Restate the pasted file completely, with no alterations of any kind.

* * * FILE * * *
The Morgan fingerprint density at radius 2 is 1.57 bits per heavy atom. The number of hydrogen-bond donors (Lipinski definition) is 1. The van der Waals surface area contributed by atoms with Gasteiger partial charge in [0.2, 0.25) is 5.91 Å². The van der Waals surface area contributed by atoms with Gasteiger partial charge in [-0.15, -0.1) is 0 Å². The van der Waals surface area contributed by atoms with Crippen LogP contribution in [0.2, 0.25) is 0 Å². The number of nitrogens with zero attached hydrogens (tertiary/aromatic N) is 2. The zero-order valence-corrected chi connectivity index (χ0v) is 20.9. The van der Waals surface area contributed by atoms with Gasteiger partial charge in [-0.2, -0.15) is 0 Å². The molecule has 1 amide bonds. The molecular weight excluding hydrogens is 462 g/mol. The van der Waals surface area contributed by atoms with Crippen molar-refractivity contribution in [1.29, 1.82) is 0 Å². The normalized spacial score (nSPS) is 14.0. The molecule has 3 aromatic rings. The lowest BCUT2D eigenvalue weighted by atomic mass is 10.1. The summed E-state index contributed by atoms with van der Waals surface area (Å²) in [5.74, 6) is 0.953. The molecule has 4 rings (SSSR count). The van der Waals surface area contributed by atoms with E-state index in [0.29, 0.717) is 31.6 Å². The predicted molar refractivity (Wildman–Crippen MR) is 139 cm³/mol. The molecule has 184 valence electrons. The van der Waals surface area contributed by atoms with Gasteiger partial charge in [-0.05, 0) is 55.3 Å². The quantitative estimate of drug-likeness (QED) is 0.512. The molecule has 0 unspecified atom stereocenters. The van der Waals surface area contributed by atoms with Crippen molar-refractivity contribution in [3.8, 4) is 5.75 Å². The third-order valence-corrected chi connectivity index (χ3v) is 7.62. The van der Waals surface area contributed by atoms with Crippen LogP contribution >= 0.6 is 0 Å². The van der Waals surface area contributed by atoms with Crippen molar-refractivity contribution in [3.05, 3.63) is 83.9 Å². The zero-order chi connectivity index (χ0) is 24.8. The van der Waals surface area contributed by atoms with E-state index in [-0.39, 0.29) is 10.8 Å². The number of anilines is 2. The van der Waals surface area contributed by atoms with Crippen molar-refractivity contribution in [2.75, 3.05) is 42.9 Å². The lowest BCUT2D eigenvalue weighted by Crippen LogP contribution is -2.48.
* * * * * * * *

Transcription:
The Morgan fingerprint density at radius 2 is 1.57 bits per heavy atom. The number of hydrogen-bond donors (Lipinski definition) is 1. The van der Waals surface area contributed by atoms with Gasteiger partial charge in [0.2, 0.25) is 5.91 Å². The van der Waals surface area contributed by atoms with Gasteiger partial charge in [-0.15, -0.1) is 0 Å². The van der Waals surface area contributed by atoms with Crippen LogP contribution in [0.2, 0.25) is 0 Å². The number of nitrogens with zero attached hydrogens (tertiary/aromatic N) is 2. The zero-order valence-corrected chi connectivity index (χ0v) is 20.9. The van der Waals surface area contributed by atoms with Gasteiger partial charge in [-0.2, -0.15) is 0 Å². The molecule has 1 amide bonds. The molecular weight excluding hydrogens is 462 g/mol. The van der Waals surface area contributed by atoms with Crippen molar-refractivity contribution in [1.29, 1.82) is 0 Å². The normalized spacial score (nSPS) is 14.0. The molecule has 3 aromatic rings. The lowest BCUT2D eigenvalue weighted by atomic mass is 10.1. The summed E-state index contributed by atoms with van der Waals surface area (Å²) in [5.74, 6) is 0.953. The molecule has 4 rings (SSSR count). The van der Waals surface area contributed by atoms with E-state index in [0.29, 0.717) is 31.6 Å². The predicted molar refractivity (Wildman–Crippen MR) is 139 cm³/mol. The molecule has 184 valence electrons. The van der Waals surface area contributed by atoms with Gasteiger partial charge in [-0.05, 0) is 55.3 Å². The quantitative estimate of drug-likeness (QED) is 0.512. The molecule has 0 unspecified atom stereocenters. The van der Waals surface area contributed by atoms with Crippen molar-refractivity contribution in [3.8, 4) is 5.75 Å². The third-order valence-corrected chi connectivity index (χ3v) is 7.62. The van der Waals surface area contributed by atoms with Crippen LogP contribution >= 0.6 is 0 Å². The van der Waals surface area contributed by atoms with Crippen molar-refractivity contribution in [3.05, 3.63) is 83.9 Å². The zero-order chi connectivity index (χ0) is 24.8. The van der Waals surface area contributed by atoms with E-state index in [-0.39, 0.29) is 10.8 Å². The number of anilines is 2. The van der Waals surface area contributed by atoms with Crippen molar-refractivity contribution in [2.75, 3.05) is 42.9 Å². The lowest BCUT2D eigenvalue weighted by Crippen LogP contribution is -2.48.